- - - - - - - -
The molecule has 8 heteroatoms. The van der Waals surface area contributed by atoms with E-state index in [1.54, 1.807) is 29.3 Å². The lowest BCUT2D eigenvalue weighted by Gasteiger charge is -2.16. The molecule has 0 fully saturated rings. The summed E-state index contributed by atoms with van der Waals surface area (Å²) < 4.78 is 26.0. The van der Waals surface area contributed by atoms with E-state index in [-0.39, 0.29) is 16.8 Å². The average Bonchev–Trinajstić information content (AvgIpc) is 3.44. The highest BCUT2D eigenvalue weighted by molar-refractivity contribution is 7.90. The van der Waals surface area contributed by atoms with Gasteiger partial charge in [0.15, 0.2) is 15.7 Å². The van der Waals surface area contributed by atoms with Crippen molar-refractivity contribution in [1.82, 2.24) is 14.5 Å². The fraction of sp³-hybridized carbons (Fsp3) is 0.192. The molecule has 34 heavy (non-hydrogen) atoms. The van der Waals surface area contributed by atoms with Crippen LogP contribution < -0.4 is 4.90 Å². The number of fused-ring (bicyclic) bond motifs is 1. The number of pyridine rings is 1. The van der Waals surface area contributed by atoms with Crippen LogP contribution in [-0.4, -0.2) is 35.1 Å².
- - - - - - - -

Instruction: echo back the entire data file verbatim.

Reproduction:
The molecule has 8 heteroatoms. The van der Waals surface area contributed by atoms with E-state index in [1.54, 1.807) is 29.3 Å². The lowest BCUT2D eigenvalue weighted by Gasteiger charge is -2.16. The molecule has 0 fully saturated rings. The summed E-state index contributed by atoms with van der Waals surface area (Å²) < 4.78 is 26.0. The van der Waals surface area contributed by atoms with E-state index in [-0.39, 0.29) is 16.8 Å². The average Bonchev–Trinajstić information content (AvgIpc) is 3.44. The highest BCUT2D eigenvalue weighted by molar-refractivity contribution is 7.90. The van der Waals surface area contributed by atoms with Gasteiger partial charge in [0.15, 0.2) is 15.7 Å². The van der Waals surface area contributed by atoms with Crippen molar-refractivity contribution in [1.82, 2.24) is 14.5 Å². The fraction of sp³-hybridized carbons (Fsp3) is 0.192. The molecule has 34 heavy (non-hydrogen) atoms. The van der Waals surface area contributed by atoms with Crippen LogP contribution < -0.4 is 4.90 Å². The number of fused-ring (bicyclic) bond motifs is 1. The number of pyridine rings is 1. The van der Waals surface area contributed by atoms with Crippen LogP contribution in [-0.4, -0.2) is 35.1 Å².